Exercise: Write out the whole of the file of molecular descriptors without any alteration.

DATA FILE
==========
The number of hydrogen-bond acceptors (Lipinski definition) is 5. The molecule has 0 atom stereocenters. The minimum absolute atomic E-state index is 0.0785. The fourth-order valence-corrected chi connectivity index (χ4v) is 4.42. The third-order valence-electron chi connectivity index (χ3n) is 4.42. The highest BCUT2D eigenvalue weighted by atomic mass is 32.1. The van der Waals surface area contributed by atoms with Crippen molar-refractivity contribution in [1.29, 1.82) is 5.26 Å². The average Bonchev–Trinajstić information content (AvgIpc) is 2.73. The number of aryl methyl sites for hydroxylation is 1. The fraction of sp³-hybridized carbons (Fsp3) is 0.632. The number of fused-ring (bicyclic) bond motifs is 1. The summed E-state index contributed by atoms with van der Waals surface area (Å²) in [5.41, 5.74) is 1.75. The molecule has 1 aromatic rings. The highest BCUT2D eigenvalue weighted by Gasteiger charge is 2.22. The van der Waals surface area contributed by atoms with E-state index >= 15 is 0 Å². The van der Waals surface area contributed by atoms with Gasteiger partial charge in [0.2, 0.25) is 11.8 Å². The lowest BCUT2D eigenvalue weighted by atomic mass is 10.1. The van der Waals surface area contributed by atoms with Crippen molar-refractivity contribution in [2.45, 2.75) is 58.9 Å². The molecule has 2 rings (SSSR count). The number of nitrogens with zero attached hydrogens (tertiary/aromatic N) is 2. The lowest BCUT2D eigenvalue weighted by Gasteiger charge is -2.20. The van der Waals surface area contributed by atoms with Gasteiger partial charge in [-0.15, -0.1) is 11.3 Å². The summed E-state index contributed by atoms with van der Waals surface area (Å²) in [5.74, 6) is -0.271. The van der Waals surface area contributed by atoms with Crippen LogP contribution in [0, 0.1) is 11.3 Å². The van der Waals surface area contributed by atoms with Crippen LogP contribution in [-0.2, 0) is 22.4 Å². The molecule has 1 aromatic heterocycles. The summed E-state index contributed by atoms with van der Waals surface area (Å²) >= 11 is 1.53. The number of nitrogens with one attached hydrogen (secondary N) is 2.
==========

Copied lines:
The number of hydrogen-bond acceptors (Lipinski definition) is 5. The molecule has 0 atom stereocenters. The minimum absolute atomic E-state index is 0.0785. The fourth-order valence-corrected chi connectivity index (χ4v) is 4.42. The third-order valence-electron chi connectivity index (χ3n) is 4.42. The highest BCUT2D eigenvalue weighted by atomic mass is 32.1. The van der Waals surface area contributed by atoms with Crippen molar-refractivity contribution in [1.29, 1.82) is 5.26 Å². The average Bonchev–Trinajstić information content (AvgIpc) is 2.73. The number of aryl methyl sites for hydroxylation is 1. The fraction of sp³-hybridized carbons (Fsp3) is 0.632. The number of fused-ring (bicyclic) bond motifs is 1. The summed E-state index contributed by atoms with van der Waals surface area (Å²) in [5.41, 5.74) is 1.75. The molecule has 1 aromatic rings. The highest BCUT2D eigenvalue weighted by Gasteiger charge is 2.22. The van der Waals surface area contributed by atoms with E-state index >= 15 is 0 Å². The van der Waals surface area contributed by atoms with Gasteiger partial charge in [0.2, 0.25) is 11.8 Å². The lowest BCUT2D eigenvalue weighted by atomic mass is 10.1. The van der Waals surface area contributed by atoms with Crippen molar-refractivity contribution in [2.45, 2.75) is 58.9 Å². The molecule has 2 rings (SSSR count). The number of nitrogens with zero attached hydrogens (tertiary/aromatic N) is 2. The lowest BCUT2D eigenvalue weighted by Gasteiger charge is -2.20. The van der Waals surface area contributed by atoms with Gasteiger partial charge in [-0.15, -0.1) is 11.3 Å². The summed E-state index contributed by atoms with van der Waals surface area (Å²) in [5.74, 6) is -0.271. The van der Waals surface area contributed by atoms with Crippen LogP contribution in [0, 0.1) is 11.3 Å². The van der Waals surface area contributed by atoms with Crippen LogP contribution in [-0.2, 0) is 22.4 Å². The molecule has 1 aromatic heterocycles. The summed E-state index contributed by atoms with van der Waals surface area (Å²) >= 11 is 1.53. The number of nitrogens with one attached hydrogen (secondary N) is 2.